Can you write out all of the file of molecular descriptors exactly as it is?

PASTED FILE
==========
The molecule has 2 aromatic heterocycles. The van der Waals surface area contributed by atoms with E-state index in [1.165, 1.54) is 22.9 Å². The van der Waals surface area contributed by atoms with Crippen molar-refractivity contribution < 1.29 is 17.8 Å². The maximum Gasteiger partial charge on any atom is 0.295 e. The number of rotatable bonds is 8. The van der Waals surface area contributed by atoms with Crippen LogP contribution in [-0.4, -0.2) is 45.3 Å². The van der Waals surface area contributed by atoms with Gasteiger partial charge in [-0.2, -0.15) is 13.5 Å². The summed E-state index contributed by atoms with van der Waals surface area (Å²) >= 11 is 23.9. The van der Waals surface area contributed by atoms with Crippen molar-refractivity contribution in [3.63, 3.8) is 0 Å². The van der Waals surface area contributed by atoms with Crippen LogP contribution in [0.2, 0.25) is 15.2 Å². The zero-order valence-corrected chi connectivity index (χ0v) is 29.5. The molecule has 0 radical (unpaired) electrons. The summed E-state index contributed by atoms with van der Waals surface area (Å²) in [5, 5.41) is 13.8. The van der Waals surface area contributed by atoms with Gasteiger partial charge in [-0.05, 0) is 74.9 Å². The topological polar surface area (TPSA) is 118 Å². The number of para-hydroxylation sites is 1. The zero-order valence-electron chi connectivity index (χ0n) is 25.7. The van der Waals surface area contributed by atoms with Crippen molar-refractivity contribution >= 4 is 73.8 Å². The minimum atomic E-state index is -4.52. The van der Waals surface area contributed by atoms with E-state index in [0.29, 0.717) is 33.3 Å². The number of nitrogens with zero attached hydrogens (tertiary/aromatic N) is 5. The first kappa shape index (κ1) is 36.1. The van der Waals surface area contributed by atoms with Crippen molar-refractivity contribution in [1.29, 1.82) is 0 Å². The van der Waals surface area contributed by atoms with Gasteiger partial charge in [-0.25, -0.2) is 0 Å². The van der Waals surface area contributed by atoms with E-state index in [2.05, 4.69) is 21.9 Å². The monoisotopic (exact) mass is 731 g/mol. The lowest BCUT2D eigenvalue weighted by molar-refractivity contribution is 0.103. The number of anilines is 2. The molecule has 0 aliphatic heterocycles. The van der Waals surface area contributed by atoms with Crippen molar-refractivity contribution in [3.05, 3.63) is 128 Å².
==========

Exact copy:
The molecule has 2 aromatic heterocycles. The van der Waals surface area contributed by atoms with E-state index in [1.165, 1.54) is 22.9 Å². The van der Waals surface area contributed by atoms with Crippen molar-refractivity contribution < 1.29 is 17.8 Å². The maximum Gasteiger partial charge on any atom is 0.295 e. The number of rotatable bonds is 8. The van der Waals surface area contributed by atoms with Crippen LogP contribution in [-0.4, -0.2) is 45.3 Å². The van der Waals surface area contributed by atoms with Gasteiger partial charge in [-0.2, -0.15) is 13.5 Å². The summed E-state index contributed by atoms with van der Waals surface area (Å²) >= 11 is 23.9. The van der Waals surface area contributed by atoms with Crippen molar-refractivity contribution in [3.63, 3.8) is 0 Å². The van der Waals surface area contributed by atoms with Crippen LogP contribution in [0.2, 0.25) is 15.2 Å². The zero-order valence-corrected chi connectivity index (χ0v) is 29.5. The molecule has 0 radical (unpaired) electrons. The summed E-state index contributed by atoms with van der Waals surface area (Å²) in [5, 5.41) is 13.8. The van der Waals surface area contributed by atoms with Gasteiger partial charge in [-0.05, 0) is 74.9 Å². The topological polar surface area (TPSA) is 118 Å². The number of para-hydroxylation sites is 1. The zero-order valence-electron chi connectivity index (χ0n) is 25.7. The van der Waals surface area contributed by atoms with Crippen molar-refractivity contribution >= 4 is 73.8 Å². The minimum atomic E-state index is -4.52. The van der Waals surface area contributed by atoms with E-state index in [0.29, 0.717) is 33.3 Å². The number of nitrogens with zero attached hydrogens (tertiary/aromatic N) is 5. The first kappa shape index (κ1) is 36.1. The van der Waals surface area contributed by atoms with Crippen molar-refractivity contribution in [1.29, 1.82) is 0 Å². The van der Waals surface area contributed by atoms with Gasteiger partial charge in [-0.25, -0.2) is 0 Å². The van der Waals surface area contributed by atoms with E-state index in [2.05, 4.69) is 21.9 Å². The monoisotopic (exact) mass is 731 g/mol. The lowest BCUT2D eigenvalue weighted by molar-refractivity contribution is 0.103. The number of anilines is 2. The molecule has 0 aliphatic heterocycles. The van der Waals surface area contributed by atoms with Crippen molar-refractivity contribution in [3.05, 3.63) is 128 Å².